Marianne Schaefer in Bricks & Bucks on April 1, 2020
On March 27, Gov. Andrew Cuomo issued a ban on all non-essential construction projects during the coronavirus pandemic. Work on roads, bridges, hospitals, homeless shelters and affordable housing was declared essential and exempt from the ban. On March 30, the city’s Department of Buildings (DOB) further clarified the ban, stating that any construction project that might “severely affect the life, health or safety of a significant number of persons” is exempt and may continue until it is safe to shut down the site.
When in doubt, or if a building needs to get a waiver, submit a request at www.nyc.gov/dobnow.
The DOB further demands that any construction site that has been halted due to the coronavirus emergency order must be “properly secured and maintained at all times.” Co-op and condo boards and their property managers are also required to document that their sites are safe. The DOB ordered weekly safety inspections of the site by the owner or an individual designated by the owner. Accurate logs of each of these required safety inspections must be kept at the site at all times. All public sidewalks and walkways adjacent to the sites must be maintained in a safe condition. All garbage, debris, and standing water must be removed from the site, and all construction materials and equipment must be safely stored.
One of the challenges this ban poses is how to deal with ongoing facade work mandated by the Facade Inspection and Safety Program, or Local Law 11. “We just try to secure any open site on facades,” says Eric Cowley, principal at Cowley Engineering. “If we have open areas they’re going to be closed up, and that’s it. The problem is that’s only possible if we get permission from the building. We need permission to access the exterior or to use the elevator to go up. Otherwise, there is nothing we can do. Property managers now tell us not to go to buildings any more, and they will not let any workers in.”
The other hurdle boards and management are facing is getting workers who are willing to come to a site, no matter how essential the work might be. The new rules demand that when essential work takes place, workers must practice social distancing. “As an employer,” Cowley says, “the contractors are extremely reluctant to ask workers to go out, because if a person gets sick, then there is a liability. It’s not practical to send out just one person. I hear from all my peers that they’re pretty much experiencing the same thing. We’re also finding that the contractors’ crews are not interested in working, because they’re fearful they’ll spread the virus among themselves. Luckily, we haven’t gotten any calls to come fix an active leak, but it’s a problem we anticipate.”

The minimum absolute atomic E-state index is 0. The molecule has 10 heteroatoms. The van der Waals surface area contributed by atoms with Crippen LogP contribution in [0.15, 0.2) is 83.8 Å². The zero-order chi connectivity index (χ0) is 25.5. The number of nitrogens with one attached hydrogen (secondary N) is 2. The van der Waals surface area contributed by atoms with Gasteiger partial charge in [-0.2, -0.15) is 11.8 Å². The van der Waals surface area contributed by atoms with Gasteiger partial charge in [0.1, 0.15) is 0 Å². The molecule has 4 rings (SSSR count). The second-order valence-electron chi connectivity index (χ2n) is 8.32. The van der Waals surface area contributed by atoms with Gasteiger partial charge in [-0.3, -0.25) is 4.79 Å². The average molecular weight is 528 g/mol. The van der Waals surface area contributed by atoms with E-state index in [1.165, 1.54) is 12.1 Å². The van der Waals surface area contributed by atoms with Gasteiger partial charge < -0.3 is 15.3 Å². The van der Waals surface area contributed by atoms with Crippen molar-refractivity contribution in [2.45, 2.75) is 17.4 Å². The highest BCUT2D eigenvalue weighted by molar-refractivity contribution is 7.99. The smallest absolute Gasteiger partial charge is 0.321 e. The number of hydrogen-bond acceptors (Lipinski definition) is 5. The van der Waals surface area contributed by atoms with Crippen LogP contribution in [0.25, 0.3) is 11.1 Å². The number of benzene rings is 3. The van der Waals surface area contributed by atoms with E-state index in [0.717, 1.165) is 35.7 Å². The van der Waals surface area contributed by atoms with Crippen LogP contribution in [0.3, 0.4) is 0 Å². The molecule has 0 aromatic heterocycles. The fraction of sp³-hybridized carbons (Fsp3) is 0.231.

Though construction work is allowed to continue at affordable housing developments, Co-op City, a 15,372-unit Mitchell Lama in the Bronx, shut down all of its $150 million worth of capital projects, including facade repairs and the massive job of replacing 160 elevators.
On April 1, the DOB issued a “dispensation,” categorizing all elevator replacement jobs already under way as essential, according to Stirling Collins, senior vice president at Champion Elevator, the contractor at Co-op City. The work will be allowed to continue to completion. New elevator jobs cannot be started during the pandemic.
“For us, it’s most relevant that any workers would be at least six feet away from our residents,” says Bob Klehammer, Co-op City’s property manager and vice president at Douglas Elliman. “Before we shut it all down, we were getting complaints from the residents that they had people on scaffolds outside their windows or their balconies. It’s very difficult right now to keep the community calm, because as of March 30th, we have five residents who have died of the coronavirus, two in their apartments and three in the hospital. There is a lot of concern in the community.”
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